In the State of nature, one can think of inequality only. Rights, equality and liberty, cannot exist in the State of nature.
If men lived separately and had no common aims, then there would be no possibility of equality, rights, and independence.
The whole theory about the State of nature and the Laws Of Nature is baseless. It is based on the theory that the State is a man-made invention.
The state results from natural growth. A contract is always between the two parties, but it is unilateral.
Further, a contract is always between the conscious people, but they are less aware in the State of nature.
Social contract theory is based on self-contradictory principles.
It says that man in the State of nature sat together to enter into a social contract and make the State.
On one side, they say that people were pre-political in the State of nature.
While on the other hand, they say that men sat together and formed a political organization (State).
So, how a pre-political person made a political institution?
The word ‘contract’ is a legal term, and it presupposes a system of laws to enforce it.
But the social contract theory advocates say that there were no laws to enforce the contract.
This theory contradicts the factual basis of the State. The theory says that the relationship between the individual and the State is voluntary.
On the contrary, the State is a compulsory association and is a permanent human institution for common objectives.
Such an association cannot be obtained in minutes through a contract.
The theory of social contract has some dangerous aspects.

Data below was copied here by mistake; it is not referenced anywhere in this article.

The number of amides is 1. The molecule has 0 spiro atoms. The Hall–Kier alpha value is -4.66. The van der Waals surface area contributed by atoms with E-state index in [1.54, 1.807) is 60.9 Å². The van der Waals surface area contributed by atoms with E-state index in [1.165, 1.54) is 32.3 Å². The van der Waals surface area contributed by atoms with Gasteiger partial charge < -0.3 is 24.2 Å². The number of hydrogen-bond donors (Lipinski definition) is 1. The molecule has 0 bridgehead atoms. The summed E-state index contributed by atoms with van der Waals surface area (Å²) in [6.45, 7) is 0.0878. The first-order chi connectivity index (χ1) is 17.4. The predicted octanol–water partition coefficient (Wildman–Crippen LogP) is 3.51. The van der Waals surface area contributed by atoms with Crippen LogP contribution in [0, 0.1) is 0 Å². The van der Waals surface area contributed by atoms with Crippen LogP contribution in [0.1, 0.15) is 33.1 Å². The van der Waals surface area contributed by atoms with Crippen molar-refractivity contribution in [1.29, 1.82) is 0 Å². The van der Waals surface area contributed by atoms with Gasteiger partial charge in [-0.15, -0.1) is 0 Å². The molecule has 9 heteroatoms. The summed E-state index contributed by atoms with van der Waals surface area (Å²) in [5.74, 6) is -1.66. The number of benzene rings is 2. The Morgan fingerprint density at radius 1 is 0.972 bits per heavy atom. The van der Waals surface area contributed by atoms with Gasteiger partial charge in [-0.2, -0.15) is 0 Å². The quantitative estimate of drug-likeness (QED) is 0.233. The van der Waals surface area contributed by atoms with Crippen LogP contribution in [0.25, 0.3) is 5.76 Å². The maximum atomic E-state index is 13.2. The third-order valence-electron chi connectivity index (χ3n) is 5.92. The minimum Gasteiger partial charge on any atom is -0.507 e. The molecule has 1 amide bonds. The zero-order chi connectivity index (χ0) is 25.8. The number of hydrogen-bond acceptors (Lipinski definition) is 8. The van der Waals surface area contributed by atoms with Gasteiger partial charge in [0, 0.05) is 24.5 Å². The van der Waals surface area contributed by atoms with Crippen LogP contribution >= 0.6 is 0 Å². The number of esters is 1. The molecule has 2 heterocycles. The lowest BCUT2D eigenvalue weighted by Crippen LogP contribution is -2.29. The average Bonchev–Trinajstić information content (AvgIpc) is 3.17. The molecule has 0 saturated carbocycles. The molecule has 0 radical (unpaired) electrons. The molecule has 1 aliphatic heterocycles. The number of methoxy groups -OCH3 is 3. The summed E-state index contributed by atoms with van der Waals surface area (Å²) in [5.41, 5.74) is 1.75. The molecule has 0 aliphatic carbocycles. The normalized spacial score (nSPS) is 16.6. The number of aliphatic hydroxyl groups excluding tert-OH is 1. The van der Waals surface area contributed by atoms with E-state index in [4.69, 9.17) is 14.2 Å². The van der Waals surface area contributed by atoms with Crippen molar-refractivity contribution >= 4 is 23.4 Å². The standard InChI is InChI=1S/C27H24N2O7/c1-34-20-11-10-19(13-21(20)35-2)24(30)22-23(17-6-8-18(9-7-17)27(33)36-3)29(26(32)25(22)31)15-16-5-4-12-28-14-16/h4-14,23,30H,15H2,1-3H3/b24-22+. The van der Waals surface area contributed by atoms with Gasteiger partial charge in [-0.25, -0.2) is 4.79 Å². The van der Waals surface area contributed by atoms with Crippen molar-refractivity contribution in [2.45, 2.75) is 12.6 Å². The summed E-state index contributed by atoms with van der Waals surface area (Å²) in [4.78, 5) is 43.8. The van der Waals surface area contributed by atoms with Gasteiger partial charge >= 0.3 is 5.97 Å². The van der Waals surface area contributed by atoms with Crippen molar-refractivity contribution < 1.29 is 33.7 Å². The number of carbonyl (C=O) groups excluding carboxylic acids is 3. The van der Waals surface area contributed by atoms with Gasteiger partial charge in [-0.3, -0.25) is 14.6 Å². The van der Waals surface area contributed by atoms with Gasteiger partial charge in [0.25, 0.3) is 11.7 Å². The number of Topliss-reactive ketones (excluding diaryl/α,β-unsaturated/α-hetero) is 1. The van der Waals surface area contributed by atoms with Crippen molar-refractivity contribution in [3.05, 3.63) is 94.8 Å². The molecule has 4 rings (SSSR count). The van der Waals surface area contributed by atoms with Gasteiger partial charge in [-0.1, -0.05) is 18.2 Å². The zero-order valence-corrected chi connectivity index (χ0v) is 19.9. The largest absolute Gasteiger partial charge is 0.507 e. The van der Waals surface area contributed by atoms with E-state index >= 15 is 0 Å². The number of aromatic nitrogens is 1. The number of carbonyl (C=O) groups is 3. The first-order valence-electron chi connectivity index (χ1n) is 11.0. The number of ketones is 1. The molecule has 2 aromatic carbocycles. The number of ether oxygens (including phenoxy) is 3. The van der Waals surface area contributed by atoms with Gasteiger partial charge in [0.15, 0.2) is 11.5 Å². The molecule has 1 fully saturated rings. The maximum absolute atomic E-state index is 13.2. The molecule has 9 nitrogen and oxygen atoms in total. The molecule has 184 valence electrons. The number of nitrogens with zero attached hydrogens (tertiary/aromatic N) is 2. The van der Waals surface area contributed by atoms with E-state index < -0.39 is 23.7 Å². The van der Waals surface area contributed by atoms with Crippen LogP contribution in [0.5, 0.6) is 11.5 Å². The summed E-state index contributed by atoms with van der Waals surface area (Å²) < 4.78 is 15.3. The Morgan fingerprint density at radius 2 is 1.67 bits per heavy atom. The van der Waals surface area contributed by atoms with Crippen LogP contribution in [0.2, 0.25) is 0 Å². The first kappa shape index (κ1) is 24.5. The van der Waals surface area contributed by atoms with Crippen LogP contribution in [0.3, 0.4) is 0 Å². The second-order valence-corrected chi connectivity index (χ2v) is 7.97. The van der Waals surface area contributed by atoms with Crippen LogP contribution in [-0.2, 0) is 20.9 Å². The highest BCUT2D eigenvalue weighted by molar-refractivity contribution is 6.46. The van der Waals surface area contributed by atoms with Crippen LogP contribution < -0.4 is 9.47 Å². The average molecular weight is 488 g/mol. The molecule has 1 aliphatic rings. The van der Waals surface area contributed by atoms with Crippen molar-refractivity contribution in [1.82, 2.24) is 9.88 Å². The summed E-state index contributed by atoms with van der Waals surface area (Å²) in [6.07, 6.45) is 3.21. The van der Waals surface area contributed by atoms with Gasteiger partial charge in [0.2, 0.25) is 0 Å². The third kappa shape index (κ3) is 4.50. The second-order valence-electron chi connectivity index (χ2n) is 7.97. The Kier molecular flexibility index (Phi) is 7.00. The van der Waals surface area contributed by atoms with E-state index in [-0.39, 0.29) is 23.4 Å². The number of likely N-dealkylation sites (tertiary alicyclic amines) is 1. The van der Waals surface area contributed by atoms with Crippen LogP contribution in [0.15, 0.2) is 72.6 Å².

It says that the State is a voluntary organization based on the common good, working for general security and defense of the individuals.
If a person today withdraws from the contract on the plea that his interests are not safe, what will be the results of his withdrawal from the contract?
This theory itself is dangerous for the very integrity and survival of the State.
If a state is based on a voluntary contract, it means to leave it at the mercy of those people who are a party in the social contract.
The reaction of the Succeeding Generations
Let’s accept that State is the outcome of a contract, but the question is whether succeeding generations are bound to follow any political contract made in the past?
New generations can rebel or revolt against the contract or the State.
It will disintegrate the State because the new generation refuses to accept any contract.
Comments On Social Contract Theory
This theory says the State is a human institution, not a divine creation, or based on force.
Rousseau says, “will……not force is the basis of the state”.
This theory stressed on consent and human will, and it has introduced the era of change and democracy.
This theory put an end to irresponsible monarchies and forced politics. It put an end to the theory of the Divine Rights of the kings.
The origin of modern democracy is seen in the writings of the social contract theorists.
It was the social contract theory that encouraged the British people to gain liberty.
The social contract theory, especially by Rousseau, inspired the French and American people to launch revolutions.